Acceptance: The Missing Piece to the Healing Puzzle

Borderline Personality Disorder

Go ahead, name ‘em – borderline personality disorder, PTSD, panic attack symptoms, major depressive disorder, compulsive behavior issues, schizophrenia. My money says the missing piece to the healing puzzle for all of ‘em is acceptance.

I mean, losing is a devastating option. And we believe unless we win the war, living a worthwhile life is impossible. So we continue to fight.

Came upon a really good book a while back – Get Out of Your Mind & Into Your Life: The New Acceptance and Commitment Therapy. It’s a workbook, actually – written by Steven C. Hayes, PhD with Spencer Smith. As the title tells, it’s grounded in acceptance and commitment therapy (ACT). Hayes is one of its developers.

ACT is a scientifically-based psychotherapy. In fact, it’s one of the “third wave” behavioral and cognitive therapies. And that means it’s relatively new and presumably more effective. Other therapies riding this wave include dialectical behavior therapy (DBT) and mindfulness-based cognitive therapy (MBCT).

I have always been a proponent of acceptance being a crucial and powerful dynamic in healing from emotional/mental woes. But working the book with clients the past few weeks has banged the point home.

A Fresh and Effective Approach to Solving Our Internal Problems

Dr. Hayes asks if we’ve noticed that some of our most troubling problems have become more deeply-engrained and out-of-control over the years – in spite of working our fannies off to fix them. Hayes submits this isn’t at all surprising, as it’s the result of our all-too logical minds being asked to do what they were never designed to do. And suffering is just one result.

So says Hayes…

…humans are playing a rigged game in which the human mind itself, a wonderful tool for mastering the environment, has been turned on its host.

Hayes presents a very cool metaphor in describing the distinction between the function of a “psychological disorder,” and how it presents in one’s life. He says it can be likened to someone standing on a battlefield fighting a war. The war is going poorly, and we fight all the harder.

I mean, losing is a devastating option. And we believe unless we win the war, living a worthwhile life is impossible. So we continue to fight.

Unfortunately, we never consider the option of leaving the battlefield and living our lives – now. Sure, the war will continue for a time, and it may remain visible. However, if we exit the battlefield and choose life, the outcome of the war will no longer be important.

That means – and I hear the reverse all the time in sessions – we don’t have to have all of our problems resolved before we begin embracing life.

And so this is about the true substance of emotional/mental probs, not their appearance.

One more meaningful bit of truth from Hayes. He points-out that when we step into something we want to get out of, 99.9% of the time the best course of action is to walk, run, step, hop, or jump out of trouble.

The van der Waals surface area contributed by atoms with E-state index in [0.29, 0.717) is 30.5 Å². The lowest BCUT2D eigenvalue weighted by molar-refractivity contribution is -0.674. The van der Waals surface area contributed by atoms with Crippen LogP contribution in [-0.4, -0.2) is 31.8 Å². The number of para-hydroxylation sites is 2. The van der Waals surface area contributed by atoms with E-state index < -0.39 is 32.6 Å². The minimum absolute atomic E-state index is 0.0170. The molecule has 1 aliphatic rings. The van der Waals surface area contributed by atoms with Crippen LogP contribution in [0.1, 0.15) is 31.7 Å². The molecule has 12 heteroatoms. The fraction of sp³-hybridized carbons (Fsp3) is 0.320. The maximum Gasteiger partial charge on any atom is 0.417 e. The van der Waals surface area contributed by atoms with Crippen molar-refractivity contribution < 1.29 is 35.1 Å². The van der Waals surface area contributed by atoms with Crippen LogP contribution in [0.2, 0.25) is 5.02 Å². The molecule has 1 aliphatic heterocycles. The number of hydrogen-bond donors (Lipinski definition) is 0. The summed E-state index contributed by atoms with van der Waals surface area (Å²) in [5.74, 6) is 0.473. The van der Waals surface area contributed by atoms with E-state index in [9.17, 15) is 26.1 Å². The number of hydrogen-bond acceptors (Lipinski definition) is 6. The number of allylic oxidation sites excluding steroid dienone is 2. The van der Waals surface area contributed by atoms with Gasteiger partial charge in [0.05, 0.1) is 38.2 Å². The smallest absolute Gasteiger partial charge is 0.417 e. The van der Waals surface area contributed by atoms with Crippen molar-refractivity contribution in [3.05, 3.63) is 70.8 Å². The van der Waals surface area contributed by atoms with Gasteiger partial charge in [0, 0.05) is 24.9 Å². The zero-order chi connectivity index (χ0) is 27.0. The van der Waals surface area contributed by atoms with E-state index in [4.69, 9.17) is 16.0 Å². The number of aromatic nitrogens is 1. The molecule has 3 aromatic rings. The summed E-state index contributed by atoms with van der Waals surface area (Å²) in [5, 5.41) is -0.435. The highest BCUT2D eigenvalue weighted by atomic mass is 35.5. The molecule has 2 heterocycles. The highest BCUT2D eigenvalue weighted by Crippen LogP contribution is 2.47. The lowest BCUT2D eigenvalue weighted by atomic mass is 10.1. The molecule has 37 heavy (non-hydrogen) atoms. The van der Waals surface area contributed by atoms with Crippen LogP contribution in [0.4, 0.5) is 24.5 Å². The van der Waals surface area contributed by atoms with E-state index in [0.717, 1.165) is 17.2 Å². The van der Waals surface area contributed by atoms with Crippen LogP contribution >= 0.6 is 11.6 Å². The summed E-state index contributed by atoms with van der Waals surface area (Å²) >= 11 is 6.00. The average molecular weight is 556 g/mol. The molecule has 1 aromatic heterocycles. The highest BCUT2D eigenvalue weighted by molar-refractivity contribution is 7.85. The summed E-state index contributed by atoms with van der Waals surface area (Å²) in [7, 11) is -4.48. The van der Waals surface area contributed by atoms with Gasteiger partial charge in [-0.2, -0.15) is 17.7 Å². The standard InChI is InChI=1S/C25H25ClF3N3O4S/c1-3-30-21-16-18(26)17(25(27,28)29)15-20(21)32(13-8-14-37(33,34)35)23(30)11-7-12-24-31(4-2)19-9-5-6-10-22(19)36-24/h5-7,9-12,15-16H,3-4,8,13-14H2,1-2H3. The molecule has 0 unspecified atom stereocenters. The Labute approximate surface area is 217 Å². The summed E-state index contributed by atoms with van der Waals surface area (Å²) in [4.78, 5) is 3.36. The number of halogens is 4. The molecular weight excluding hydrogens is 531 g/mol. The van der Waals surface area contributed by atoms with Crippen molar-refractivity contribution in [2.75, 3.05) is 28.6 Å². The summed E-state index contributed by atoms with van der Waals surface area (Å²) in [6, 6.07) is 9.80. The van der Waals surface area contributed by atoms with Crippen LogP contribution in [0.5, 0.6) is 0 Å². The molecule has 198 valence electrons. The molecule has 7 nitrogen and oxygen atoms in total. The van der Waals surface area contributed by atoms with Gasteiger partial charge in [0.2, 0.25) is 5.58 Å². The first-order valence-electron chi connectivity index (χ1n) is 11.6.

But that’s a losing proposition when it comes to quicksand. Stepping-out requires lifting one foot and moving the other foot forward. Stuck in quicksand, that instantly doubles downward pressure. Add that to the suction-effect around the foot being lifted, and yet more downward pressure is applied. And that would be the end of that.

So now what? The very best thing one can do when stuck in quicksand is stop struggling, and try to lie flat and “spread-eagled” to maximize contact with the surface. Not only is it possible one won’t sink, one may even be able to log-roll to safety.

And so it is with how we’ve traditionally tried to manage our emotional/mental woes. We flail about and frantically do all we can to “fix” the problem – not knowing there’s another strategy that would bring much better, and lasting, results.

Acceptance to the Rescue

It’s natural to fight for the fix when we encounter a problem. And in the external world, it’s the only way to go. But when we try to force the fix for what we experience internally, we’ll fall flat on our faces – time and time again.

Trying to rid ourselves of pain only amplifies it, gets us more gummed-up, and generates trauma.

The alternative is acceptance (screaming, weeping, and gnashing of teeth, I know).

According to Hayes…

Acceptance, in the sense it is used here, is not nihilistic self-defeat; neither is it tolerating and putting up with your pain. It is very, very different than that. Those heavy, sad, dark forms of “acceptance” are almost the exact opposite of the active, vital embrace of the moment that we mean.

Make no mistake about it, acceptance has to be the first order of biz when it comes to extricating ourselves from the battlefield/quicksand of emotional and mental struggles.

Let’s Wrap-It-Up

You may be enduring schizophrenia, PTSD, bipolarity, panic attack symptoms, major depressive disorder, or another internal malady. Given this take on acceptance, your jaw may still be dropped.

Certainly there’s more to the healing process beyond acceptance – and there are numerous strategies and techniques to assist us along the journey.

Still, nothing is going to get better if we don’t acknowledge and accept that which ails us – and move forward, in spite of it all.

What say we leave the battlefield and quicksand behind, and live our lives?! Good?

If you’d like some input on direction and options, consider my consultation services.

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